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Evidence-Based Diabetes Management September 2015
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Empagliflozin Is First Diabetes Drug to Hit "Holy Grail" of Cutting Heart Attack, Stroke Deaths in Clinical Trial

Mary K. Caffrey
The SGLT2 inhibitor empagliflozin, marketed as Jardiance, became the first of the newer diabetes drugs to reduce the risk of heart attacks and stroke deaths in a clinical trial,1 an achievement that a leading researcher recently said would be the “holy grail” of such drugs.
Eli Lilly and Company and Boehringer Ingelheim released topline results on August 20, 2015, for the EMPA-REG OUTCOME trial, which will be presented September 17, 2015, at the European Association for the Study of Diabetes in Stockholm, Sweden.1 The results marked the first time that one of the newer class of antidiabetes drugs has been shown to not only have no adverse cardiovascular effects while helping patients achieve glycemic control, but the drug also had a cardioprotective effect.
Empagliflozin was approved by the FDA a year ago, after competitors that include Johnson and Johnson’s canagliflozin, sold as Invokana.2,3 The results raise the possibility that other drugs in the sodium glucose cotransporter-2 (SGLT2) class could produce similar benefits. SGLT2 inhibitors work by blocking the SGLT2 protein, which would typically reabsorb glucose. Thus, sugar is expelled through the urine, lowering blood sugar levels in the body.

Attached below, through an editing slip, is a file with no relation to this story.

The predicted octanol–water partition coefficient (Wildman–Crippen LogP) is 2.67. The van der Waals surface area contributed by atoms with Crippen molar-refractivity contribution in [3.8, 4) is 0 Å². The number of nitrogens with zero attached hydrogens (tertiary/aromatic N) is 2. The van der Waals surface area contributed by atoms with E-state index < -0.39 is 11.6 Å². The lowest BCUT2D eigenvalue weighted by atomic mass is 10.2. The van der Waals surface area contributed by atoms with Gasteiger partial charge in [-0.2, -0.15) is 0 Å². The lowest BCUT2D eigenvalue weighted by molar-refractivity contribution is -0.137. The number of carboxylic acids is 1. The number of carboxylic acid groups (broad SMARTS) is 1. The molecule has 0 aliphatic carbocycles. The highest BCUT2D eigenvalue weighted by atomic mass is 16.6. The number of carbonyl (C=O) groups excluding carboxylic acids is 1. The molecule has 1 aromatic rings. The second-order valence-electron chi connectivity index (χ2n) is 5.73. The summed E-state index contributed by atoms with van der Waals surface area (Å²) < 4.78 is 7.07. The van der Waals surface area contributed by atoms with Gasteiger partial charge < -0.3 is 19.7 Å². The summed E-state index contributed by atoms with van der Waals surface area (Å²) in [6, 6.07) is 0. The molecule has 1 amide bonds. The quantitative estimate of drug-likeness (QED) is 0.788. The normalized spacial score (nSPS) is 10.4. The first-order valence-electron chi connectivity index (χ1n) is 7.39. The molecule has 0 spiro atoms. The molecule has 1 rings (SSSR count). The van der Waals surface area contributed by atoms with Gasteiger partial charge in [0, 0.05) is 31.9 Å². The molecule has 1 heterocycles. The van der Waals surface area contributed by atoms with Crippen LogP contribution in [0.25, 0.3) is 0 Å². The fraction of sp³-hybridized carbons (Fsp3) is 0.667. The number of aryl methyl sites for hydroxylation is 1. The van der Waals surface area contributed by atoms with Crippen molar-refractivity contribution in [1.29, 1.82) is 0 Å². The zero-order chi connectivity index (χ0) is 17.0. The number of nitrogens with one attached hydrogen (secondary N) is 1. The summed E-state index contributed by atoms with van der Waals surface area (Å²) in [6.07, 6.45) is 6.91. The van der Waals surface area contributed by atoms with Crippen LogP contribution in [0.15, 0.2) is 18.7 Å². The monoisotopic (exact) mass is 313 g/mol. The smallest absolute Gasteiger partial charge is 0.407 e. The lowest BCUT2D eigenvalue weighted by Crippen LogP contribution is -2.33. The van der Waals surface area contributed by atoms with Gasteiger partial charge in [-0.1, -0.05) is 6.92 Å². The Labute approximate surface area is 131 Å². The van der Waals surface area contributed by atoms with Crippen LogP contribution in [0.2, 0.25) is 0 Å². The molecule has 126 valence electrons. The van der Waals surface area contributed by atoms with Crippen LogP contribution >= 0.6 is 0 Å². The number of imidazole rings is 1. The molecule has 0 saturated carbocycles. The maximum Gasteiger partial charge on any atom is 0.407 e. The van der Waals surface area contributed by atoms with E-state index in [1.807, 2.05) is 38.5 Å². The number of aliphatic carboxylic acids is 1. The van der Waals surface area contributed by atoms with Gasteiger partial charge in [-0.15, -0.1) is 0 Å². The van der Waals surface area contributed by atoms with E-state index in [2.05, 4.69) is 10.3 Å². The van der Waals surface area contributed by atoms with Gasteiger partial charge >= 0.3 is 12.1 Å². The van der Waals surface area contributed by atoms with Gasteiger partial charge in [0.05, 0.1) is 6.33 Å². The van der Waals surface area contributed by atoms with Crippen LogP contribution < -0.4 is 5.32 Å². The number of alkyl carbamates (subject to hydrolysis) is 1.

The drug class is known to have benefits for hypertension, and patients have seen modest weight loss In their announcement, Lilly and Boehringer said the study included 7000 patients with type 2 diabetes mellitus (T2DM) who were considered at high risk for heart attacks or strokes. Those taking the therapy saw significantly fewer cardiac deaths, nonfatal heart attacks, and nonfatal strokes when taking empagliflozin, in combination with standard therapy, than those patients taking standard therapy alone, which included statins and drugs for blood pressure. Patients were followed for an average of 3.1 years.1
Since the mid-2000s, the FDA has required newer diabetes therapies to be studied after approval through longer term cardiovascular outcomes trials. This is done to ensure that there are no repeats of the Avandia saga; FDA had to highly restrict sales of this drug after a study in the New England Journal of Medicine indicated it increased heart attack risk.4
Two such cardiovascular outcomes trials were presented during the 75th Scientific Sessions of the American Diabetes Association in June. At the presentation of the ELIXA trial on lixisenatide—which found no cardiovascular (CV) risk or benefit—Yale Diabetes Center’s Silvio E. Inzucchi, MD, said that if a therapy were ever developed that actually improved CV outcomes, “then we would have achieved the holy grail.”4
1. Jardiance demonstrated cardiovascular (CV) risk reduction in people with type 2 diabetes at high risk for CV events [press release]. Indianapolis, IN: PRNewswire; August 20, 2015.
2. FDA approves Jardiance to treat type 2 diabetes [press release]. Silver Spring, MD: FDA newsroom; August 1, 2014.
3. FDA approves Invokana to treat type 2 diabetes [press release]. Silver Spring, MD: FDA Newsroom; March 29, 2013.
4. Caffrey MK. ELIXA trial results find no cardiac benefit, risk for lixisenatide. Conference Coverage, 75th Scientific Sessions of the American Diabetes Association. American Journal of Managed Care website. Published June 9, 2015. Accessed August 21, 2015.
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